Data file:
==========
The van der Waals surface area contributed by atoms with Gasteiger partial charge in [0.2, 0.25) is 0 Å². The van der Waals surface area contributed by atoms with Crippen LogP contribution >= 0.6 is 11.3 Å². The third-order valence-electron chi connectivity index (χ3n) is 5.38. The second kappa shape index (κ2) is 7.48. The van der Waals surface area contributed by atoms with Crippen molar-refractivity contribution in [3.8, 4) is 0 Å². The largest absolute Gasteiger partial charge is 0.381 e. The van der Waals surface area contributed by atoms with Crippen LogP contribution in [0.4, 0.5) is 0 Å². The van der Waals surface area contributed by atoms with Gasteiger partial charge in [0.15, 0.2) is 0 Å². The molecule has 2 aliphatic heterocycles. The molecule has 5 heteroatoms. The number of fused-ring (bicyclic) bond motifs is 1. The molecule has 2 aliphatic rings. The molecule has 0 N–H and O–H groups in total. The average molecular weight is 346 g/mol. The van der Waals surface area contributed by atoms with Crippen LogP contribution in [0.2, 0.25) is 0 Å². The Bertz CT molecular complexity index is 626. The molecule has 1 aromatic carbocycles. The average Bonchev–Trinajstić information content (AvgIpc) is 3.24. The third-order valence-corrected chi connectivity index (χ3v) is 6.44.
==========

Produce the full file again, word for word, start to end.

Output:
The van der Waals surface area contributed by atoms with Gasteiger partial charge in [0.2, 0.25) is 0 Å². The van der Waals surface area contributed by atoms with Crippen LogP contribution >= 0.6 is 11.3 Å². The third-order valence-electron chi connectivity index (χ3n) is 5.38. The second kappa shape index (κ2) is 7.48. The van der Waals surface area contributed by atoms with Crippen molar-refractivity contribution in [3.8, 4) is 0 Å². The largest absolute Gasteiger partial charge is 0.381 e. The van der Waals surface area contributed by atoms with Crippen LogP contribution in [0.4, 0.5) is 0 Å². The van der Waals surface area contributed by atoms with Gasteiger partial charge in [0.15, 0.2) is 0 Å². The molecule has 2 aliphatic heterocycles. The molecule has 5 heteroatoms. The number of fused-ring (bicyclic) bond motifs is 1. The molecule has 2 aliphatic rings. The molecule has 0 N–H and O–H groups in total. The average molecular weight is 346 g/mol. The van der Waals surface area contributed by atoms with Crippen LogP contribution in [0.2, 0.25) is 0 Å². The Bertz CT molecular complexity index is 626. The molecule has 1 aromatic carbocycles. The average Bonchev–Trinajstić information content (AvgIpc) is 3.24. The third-order valence-corrected chi connectivity index (χ3v) is 6.44.